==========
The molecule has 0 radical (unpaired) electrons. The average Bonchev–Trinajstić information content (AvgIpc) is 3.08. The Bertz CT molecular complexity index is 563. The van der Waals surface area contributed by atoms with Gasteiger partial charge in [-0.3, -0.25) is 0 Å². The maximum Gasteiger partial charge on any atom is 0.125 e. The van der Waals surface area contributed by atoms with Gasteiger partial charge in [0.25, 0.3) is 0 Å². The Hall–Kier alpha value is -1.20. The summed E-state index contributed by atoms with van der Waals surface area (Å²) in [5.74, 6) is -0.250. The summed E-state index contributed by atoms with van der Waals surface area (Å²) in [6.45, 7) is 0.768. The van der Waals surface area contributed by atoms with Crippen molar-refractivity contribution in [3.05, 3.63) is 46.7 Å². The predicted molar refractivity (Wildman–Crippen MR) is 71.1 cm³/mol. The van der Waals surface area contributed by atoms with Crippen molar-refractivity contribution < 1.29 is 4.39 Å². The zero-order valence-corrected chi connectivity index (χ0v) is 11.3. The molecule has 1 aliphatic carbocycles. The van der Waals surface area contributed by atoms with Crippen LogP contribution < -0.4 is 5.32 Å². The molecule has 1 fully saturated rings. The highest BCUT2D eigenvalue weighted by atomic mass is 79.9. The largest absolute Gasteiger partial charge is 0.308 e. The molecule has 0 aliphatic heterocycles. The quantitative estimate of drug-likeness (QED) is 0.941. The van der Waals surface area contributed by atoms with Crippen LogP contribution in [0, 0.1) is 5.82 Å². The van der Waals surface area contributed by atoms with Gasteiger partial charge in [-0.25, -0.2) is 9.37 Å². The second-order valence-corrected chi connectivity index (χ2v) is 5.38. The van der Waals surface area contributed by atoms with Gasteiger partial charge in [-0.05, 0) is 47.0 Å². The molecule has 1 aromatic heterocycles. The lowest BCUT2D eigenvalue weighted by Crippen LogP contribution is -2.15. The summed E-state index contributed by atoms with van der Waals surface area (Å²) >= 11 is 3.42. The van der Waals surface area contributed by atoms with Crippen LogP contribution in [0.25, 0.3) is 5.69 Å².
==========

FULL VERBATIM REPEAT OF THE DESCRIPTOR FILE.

The molecule has 0 radical (unpaired) electrons. The average Bonchev–Trinajstić information content (AvgIpc) is 3.08. The Bertz CT molecular complexity index is 563. The van der Waals surface area contributed by atoms with Gasteiger partial charge in [-0.3, -0.25) is 0 Å². The maximum Gasteiger partial charge on any atom is 0.125 e. The van der Waals surface area contributed by atoms with Gasteiger partial charge in [0.25, 0.3) is 0 Å². The Hall–Kier alpha value is -1.20. The summed E-state index contributed by atoms with van der Waals surface area (Å²) in [5.74, 6) is -0.250. The summed E-state index contributed by atoms with van der Waals surface area (Å²) in [6.45, 7) is 0.768. The van der Waals surface area contributed by atoms with Crippen molar-refractivity contribution in [3.05, 3.63) is 46.7 Å². The predicted molar refractivity (Wildman–Crippen MR) is 71.1 cm³/mol. The van der Waals surface area contributed by atoms with Crippen molar-refractivity contribution < 1.29 is 4.39 Å². The zero-order valence-corrected chi connectivity index (χ0v) is 11.3. The molecule has 1 aliphatic carbocycles. The van der Waals surface area contributed by atoms with Crippen LogP contribution < -0.4 is 5.32 Å². The molecule has 1 fully saturated rings. The highest BCUT2D eigenvalue weighted by atomic mass is 79.9. The largest absolute Gasteiger partial charge is 0.308 e. The molecule has 0 aliphatic heterocycles. The quantitative estimate of drug-likeness (QED) is 0.941. The van der Waals surface area contributed by atoms with Crippen LogP contribution in [0, 0.1) is 5.82 Å². The van der Waals surface area contributed by atoms with Gasteiger partial charge in [-0.25, -0.2) is 9.37 Å². The second-order valence-corrected chi connectivity index (χ2v) is 5.38. The van der Waals surface area contributed by atoms with Gasteiger partial charge in [-0.05, 0) is 47.0 Å². The molecule has 1 aromatic heterocycles. The lowest BCUT2D eigenvalue weighted by Crippen LogP contribution is -2.15. The summed E-state index contributed by atoms with van der Waals surface area (Å²) >= 11 is 3.42. The van der Waals surface area contributed by atoms with Crippen LogP contribution in [0.25, 0.3) is 5.69 Å².